WASHINGTON — Slingshot Aerospace, a space tracking and data analytics company, announced April 12 it is expanding its network of ground-based optical telescopes to increase coverage of low Earth orbit.
The company currently operates about 150 optical sensors at more than 20 sites around the world. By the end of 2023, Slingshot expects to deploy about 80 more telescopes. These autonomous sensors will be added to existing sites and at two new Southern Hemisphere sites Slingshot plans to build.
Slingshot’s co-founder and CEO Melanie Stricklan said there is growing commercial and governmental demand for space situational awareness of low Earth orbit (LEO). Much of that demand today is met by radar sensors but there is also a need for more detailed data captured by optical sensors.
The rapid proliferation of active satellites and space junk in lower orbits is alarming and requires more eyes on target, she said. “LEO is really at a crossroads,” Stricklan told SpaceNews. “It’s home to over 90% of all satellites launched since 1957.”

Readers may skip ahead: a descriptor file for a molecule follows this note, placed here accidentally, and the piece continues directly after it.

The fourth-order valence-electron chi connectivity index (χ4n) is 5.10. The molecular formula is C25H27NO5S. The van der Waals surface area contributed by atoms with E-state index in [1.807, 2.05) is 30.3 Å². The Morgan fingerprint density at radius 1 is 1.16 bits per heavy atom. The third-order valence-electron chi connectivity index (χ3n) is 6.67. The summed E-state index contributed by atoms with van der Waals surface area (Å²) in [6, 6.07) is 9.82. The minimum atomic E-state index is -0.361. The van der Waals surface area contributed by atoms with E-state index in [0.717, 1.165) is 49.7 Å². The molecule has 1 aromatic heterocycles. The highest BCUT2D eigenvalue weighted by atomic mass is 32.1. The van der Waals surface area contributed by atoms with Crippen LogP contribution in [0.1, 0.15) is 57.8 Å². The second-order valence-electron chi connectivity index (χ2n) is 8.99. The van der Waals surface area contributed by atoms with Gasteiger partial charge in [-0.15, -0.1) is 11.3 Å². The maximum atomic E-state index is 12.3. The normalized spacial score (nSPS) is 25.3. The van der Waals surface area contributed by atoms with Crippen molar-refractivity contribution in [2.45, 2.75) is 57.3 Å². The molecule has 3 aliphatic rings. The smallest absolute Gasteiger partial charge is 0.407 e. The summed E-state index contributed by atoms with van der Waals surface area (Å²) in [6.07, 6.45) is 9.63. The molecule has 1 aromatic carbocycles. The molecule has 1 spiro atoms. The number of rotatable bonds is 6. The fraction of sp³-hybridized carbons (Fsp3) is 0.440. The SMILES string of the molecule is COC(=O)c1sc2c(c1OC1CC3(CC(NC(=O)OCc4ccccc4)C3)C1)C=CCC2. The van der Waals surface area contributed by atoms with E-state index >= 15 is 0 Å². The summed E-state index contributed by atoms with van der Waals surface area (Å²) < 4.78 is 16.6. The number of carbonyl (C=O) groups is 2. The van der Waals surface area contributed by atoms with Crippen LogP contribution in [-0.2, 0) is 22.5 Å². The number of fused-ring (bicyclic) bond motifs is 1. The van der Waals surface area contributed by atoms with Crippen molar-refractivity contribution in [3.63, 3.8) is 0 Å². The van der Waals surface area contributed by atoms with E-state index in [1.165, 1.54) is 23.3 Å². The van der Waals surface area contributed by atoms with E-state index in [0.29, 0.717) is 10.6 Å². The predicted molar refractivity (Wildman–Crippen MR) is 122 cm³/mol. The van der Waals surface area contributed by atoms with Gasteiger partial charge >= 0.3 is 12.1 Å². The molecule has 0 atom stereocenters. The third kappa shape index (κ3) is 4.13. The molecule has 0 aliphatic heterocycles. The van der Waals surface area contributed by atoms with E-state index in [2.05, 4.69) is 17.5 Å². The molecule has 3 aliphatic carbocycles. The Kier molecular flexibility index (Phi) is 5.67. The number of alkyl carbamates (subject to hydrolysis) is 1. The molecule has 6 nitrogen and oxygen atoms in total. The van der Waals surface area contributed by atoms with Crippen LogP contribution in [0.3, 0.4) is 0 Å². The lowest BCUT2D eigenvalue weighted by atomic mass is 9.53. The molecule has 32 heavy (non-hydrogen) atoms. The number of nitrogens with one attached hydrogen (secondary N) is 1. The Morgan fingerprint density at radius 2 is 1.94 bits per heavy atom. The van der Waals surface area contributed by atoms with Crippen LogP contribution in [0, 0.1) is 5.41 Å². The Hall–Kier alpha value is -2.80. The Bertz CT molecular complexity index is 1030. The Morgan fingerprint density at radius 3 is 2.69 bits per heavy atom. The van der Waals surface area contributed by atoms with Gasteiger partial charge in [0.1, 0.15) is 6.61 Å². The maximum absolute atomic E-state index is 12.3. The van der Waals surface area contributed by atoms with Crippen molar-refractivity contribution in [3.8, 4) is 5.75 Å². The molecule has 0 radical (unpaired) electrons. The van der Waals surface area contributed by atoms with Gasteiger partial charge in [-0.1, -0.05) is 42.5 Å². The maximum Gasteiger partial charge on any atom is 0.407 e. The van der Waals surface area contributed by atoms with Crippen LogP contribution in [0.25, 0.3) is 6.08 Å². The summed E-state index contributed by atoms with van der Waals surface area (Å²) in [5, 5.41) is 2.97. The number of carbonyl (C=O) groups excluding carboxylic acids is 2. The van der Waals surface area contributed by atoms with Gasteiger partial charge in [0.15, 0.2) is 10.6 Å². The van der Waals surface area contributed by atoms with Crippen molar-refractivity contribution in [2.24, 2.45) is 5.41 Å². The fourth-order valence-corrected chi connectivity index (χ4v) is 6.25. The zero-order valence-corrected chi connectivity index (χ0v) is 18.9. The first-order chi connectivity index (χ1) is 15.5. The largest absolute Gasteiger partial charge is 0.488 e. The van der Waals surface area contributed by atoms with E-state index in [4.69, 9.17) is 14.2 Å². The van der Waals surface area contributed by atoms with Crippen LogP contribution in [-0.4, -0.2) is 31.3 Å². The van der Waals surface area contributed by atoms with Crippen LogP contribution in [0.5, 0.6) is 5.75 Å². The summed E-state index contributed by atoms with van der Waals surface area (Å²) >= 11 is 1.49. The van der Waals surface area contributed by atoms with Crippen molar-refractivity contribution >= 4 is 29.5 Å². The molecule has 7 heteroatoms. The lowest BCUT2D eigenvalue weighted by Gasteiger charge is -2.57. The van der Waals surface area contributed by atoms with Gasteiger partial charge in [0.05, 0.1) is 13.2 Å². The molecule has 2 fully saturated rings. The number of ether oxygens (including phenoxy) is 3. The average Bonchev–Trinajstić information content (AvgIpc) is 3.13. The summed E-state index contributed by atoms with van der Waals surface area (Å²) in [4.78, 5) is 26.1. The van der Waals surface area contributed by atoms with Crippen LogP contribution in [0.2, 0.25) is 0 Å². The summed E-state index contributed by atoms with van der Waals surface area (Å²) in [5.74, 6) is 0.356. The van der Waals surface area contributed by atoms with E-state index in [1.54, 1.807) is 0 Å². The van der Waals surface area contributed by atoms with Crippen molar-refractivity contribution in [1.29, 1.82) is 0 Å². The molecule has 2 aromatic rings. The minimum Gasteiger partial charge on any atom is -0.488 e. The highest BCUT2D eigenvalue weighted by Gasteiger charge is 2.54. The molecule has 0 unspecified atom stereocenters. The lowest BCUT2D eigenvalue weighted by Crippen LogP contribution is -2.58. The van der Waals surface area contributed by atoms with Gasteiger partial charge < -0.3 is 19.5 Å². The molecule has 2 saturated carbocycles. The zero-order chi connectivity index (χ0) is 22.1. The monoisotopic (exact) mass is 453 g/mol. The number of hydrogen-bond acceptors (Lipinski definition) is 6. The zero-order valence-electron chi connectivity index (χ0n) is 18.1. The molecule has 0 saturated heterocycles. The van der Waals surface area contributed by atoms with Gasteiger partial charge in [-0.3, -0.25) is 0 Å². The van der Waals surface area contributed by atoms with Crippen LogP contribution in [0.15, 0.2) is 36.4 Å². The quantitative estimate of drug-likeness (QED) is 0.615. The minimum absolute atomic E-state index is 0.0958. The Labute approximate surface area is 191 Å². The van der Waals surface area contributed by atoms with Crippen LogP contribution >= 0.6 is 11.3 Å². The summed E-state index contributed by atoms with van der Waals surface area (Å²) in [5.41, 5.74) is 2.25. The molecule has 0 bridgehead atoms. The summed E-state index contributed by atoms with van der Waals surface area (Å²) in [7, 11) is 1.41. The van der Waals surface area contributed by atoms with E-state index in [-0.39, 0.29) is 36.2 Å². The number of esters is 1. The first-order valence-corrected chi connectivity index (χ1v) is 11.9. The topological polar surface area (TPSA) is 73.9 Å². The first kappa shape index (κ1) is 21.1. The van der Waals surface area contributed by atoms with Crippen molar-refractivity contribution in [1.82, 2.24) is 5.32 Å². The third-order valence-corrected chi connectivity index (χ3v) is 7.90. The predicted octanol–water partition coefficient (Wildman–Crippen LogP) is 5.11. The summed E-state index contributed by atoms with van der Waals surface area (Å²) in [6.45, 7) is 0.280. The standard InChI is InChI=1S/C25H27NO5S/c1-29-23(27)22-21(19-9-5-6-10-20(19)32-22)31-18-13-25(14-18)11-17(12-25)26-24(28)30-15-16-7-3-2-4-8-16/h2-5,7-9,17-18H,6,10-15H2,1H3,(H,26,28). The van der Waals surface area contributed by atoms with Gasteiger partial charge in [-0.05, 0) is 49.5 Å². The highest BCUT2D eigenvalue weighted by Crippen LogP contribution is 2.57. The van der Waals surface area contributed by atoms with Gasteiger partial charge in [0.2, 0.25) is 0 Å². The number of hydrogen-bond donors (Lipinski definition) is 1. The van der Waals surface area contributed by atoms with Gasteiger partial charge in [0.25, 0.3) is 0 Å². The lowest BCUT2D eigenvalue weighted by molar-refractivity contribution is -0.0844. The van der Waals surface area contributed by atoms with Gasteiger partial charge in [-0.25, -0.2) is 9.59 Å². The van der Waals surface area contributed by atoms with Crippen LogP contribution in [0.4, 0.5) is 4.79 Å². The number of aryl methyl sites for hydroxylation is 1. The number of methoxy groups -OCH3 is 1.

There are about 6,500 operational satellites in orbit today, she said, “and we can expect between 60,000 and 150,000 by the end of the decade.”
Optical adds context to radar data
Optical telescopes that use visible or infrared light to observe objects in space augment the coverage provided by radar, Stricklan said. Radar tracks an object’s distance and location while angular and brightness data from optical sensors provides additional context, she said, such as how the object is moving.
Slingshot acquired its network of telescopes when it bought Numerica’s space-tracking business last year. Numerica’s day-night telescopes traditionally had been used to track satellites in geostationary orbit and were modified to also track objects in LEO.
Stricklan said the company will soon announce the location of its two new Southern Hemisphere space-tracking sites.